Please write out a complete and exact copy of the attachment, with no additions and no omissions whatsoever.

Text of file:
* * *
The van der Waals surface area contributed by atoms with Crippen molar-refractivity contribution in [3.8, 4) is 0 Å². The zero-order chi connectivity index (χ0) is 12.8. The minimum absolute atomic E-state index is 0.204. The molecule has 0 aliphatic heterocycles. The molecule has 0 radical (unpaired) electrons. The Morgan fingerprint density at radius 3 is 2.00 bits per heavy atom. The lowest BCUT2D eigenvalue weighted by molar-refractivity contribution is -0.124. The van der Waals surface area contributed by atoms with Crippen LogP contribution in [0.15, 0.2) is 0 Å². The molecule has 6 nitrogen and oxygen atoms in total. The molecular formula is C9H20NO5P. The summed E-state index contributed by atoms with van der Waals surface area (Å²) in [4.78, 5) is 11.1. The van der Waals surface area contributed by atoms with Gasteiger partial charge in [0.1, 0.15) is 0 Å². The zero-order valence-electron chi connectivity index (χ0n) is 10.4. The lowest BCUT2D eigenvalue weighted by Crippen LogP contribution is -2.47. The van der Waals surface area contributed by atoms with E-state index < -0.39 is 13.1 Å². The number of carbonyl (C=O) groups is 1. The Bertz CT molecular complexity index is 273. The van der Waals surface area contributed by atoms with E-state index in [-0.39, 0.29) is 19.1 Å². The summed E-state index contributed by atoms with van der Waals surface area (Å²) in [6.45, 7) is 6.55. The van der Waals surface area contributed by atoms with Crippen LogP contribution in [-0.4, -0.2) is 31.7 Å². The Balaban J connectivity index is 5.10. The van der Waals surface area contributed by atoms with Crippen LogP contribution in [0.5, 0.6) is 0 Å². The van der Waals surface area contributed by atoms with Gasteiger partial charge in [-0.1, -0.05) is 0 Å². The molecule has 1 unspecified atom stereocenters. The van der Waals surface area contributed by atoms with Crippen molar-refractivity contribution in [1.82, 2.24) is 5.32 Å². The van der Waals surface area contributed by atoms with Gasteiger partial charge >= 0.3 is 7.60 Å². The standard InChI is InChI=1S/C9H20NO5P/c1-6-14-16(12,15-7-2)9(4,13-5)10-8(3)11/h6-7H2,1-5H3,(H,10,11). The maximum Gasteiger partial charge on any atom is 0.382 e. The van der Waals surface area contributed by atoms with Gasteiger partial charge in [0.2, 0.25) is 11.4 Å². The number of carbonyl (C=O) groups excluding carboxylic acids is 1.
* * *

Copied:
The van der Waals surface area contributed by atoms with Crippen molar-refractivity contribution in [3.8, 4) is 0 Å². The zero-order chi connectivity index (χ0) is 12.8. The minimum absolute atomic E-state index is 0.204. The molecule has 0 aliphatic heterocycles. The molecule has 0 radical (unpaired) electrons. The Morgan fingerprint density at radius 3 is 2.00 bits per heavy atom. The lowest BCUT2D eigenvalue weighted by molar-refractivity contribution is -0.124. The van der Waals surface area contributed by atoms with Crippen LogP contribution in [0.15, 0.2) is 0 Å². The molecule has 6 nitrogen and oxygen atoms in total. The molecular formula is C9H20NO5P. The summed E-state index contributed by atoms with van der Waals surface area (Å²) in [4.78, 5) is 11.1. The van der Waals surface area contributed by atoms with Gasteiger partial charge in [0.1, 0.15) is 0 Å². The zero-order valence-electron chi connectivity index (χ0n) is 10.4. The lowest BCUT2D eigenvalue weighted by Crippen LogP contribution is -2.47. The van der Waals surface area contributed by atoms with E-state index < -0.39 is 13.1 Å². The number of carbonyl (C=O) groups is 1. The Bertz CT molecular complexity index is 273. The van der Waals surface area contributed by atoms with E-state index in [-0.39, 0.29) is 19.1 Å². The summed E-state index contributed by atoms with van der Waals surface area (Å²) in [6.45, 7) is 6.55. The van der Waals surface area contributed by atoms with Crippen LogP contribution in [-0.4, -0.2) is 31.7 Å². The Balaban J connectivity index is 5.10. The van der Waals surface area contributed by atoms with Crippen LogP contribution in [0.5, 0.6) is 0 Å². The van der Waals surface area contributed by atoms with Gasteiger partial charge in [-0.1, -0.05) is 0 Å². The molecule has 1 unspecified atom stereocenters. The van der Waals surface area contributed by atoms with Crippen molar-refractivity contribution in [1.82, 2.24) is 5.32 Å². The van der Waals surface area contributed by atoms with Gasteiger partial charge >= 0.3 is 7.60 Å². The standard InChI is InChI=1S/C9H20NO5P/c1-6-14-16(12,15-7-2)9(4,13-5)10-8(3)11/h6-7H2,1-5H3,(H,10,11). The maximum Gasteiger partial charge on any atom is 0.382 e. The van der Waals surface area contributed by atoms with Gasteiger partial charge in [0.2, 0.25) is 11.4 Å². The number of carbonyl (C=O) groups excluding carboxylic acids is 1.